The other big night was Friday night. My favorite. My mom would make something quick for us to eat—typically a soup, a plate of sandwich meats and bread, or simply a bowl of pasta—so that we could leave as soon as we finished eating. The theater was down the street from us and it took about fifteen minutes to walk there.

My mom always made sure I brought a sweater; even if it was during the hot summer months. She always said it would get cold in the theater. She was right. I still remember that to this day where I sometimes bring a sweater with me to the theater—yes, even in the sweltering months of summer.

I loved the walk there with my dad. We talked about silly things a nosey kid like me liked talking about. A thing like where we would sit when we got there was a hot topic. I wanted to sit to the side and he wanted to sit in the middle. So imagine where we sat. Nowadays, I love the middle. It’s the best seat in the theater.

The Spaghetti Western
The Spaghetti Western

Once we arrived, we’d check the movie posters. If any of them were a spaghetti western, I’d be jumping on the spot with excitement. It wasn’t hard for him to figure out which one we’d see.

From there, the other events are a blur. I remember the popcorn he’d buy me, the seats we sat in and the waiting in anticipation. Sometimes the theater would have a cartoon showing before the movie, which made the evening even more exciting.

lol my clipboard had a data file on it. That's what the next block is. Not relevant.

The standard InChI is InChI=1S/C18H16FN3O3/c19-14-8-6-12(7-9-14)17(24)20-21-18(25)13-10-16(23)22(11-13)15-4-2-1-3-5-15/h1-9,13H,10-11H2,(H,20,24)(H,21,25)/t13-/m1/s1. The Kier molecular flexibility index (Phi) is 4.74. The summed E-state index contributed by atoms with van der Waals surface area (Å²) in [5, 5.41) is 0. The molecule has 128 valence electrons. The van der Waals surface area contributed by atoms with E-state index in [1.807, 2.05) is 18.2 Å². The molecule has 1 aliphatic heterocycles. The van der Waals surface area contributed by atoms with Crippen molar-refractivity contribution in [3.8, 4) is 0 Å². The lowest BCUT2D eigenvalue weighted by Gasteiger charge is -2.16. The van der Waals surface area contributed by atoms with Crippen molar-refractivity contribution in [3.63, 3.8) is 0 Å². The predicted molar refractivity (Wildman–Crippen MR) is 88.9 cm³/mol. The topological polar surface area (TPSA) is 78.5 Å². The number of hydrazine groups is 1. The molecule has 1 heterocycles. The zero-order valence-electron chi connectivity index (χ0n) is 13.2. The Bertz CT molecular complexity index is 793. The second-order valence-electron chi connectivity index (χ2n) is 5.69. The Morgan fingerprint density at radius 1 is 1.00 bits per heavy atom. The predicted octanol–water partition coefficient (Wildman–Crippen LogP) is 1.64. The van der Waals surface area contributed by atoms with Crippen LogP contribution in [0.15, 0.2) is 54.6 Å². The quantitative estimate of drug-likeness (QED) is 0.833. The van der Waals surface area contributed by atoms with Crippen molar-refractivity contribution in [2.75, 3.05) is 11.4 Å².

After the film, and having found our way outside, the fresh air that hit my face was incredible. I can never forget the sensation of walking back home with gunslingers on my mind. My dad always got a kick from seeing me excited talking about the best parts of the film. How can I forget such a memorable evening?

I suppose I should have given this article a title like, “My Dad,” or “Movie Night,” but in actuality, calling it anything else other than “My Childhood” wouldn’t have made sense to me. Although it’s a snippet in time, I think you get a good idea of what my early life was like reading this.

I was an ordinary kid with my whole life ahead of me. Isn’t that the way childhood should be?

RANGER MARTIN AND THE ZOMBIE APOCALYPSE, on sale now.
RANGER MARTIN AND THE ALIEN INVASION, on sale now.

Do you have fond memories of your childhood you’d like to share?

Posted in Monday Mayhem

Toronto Zombie Walk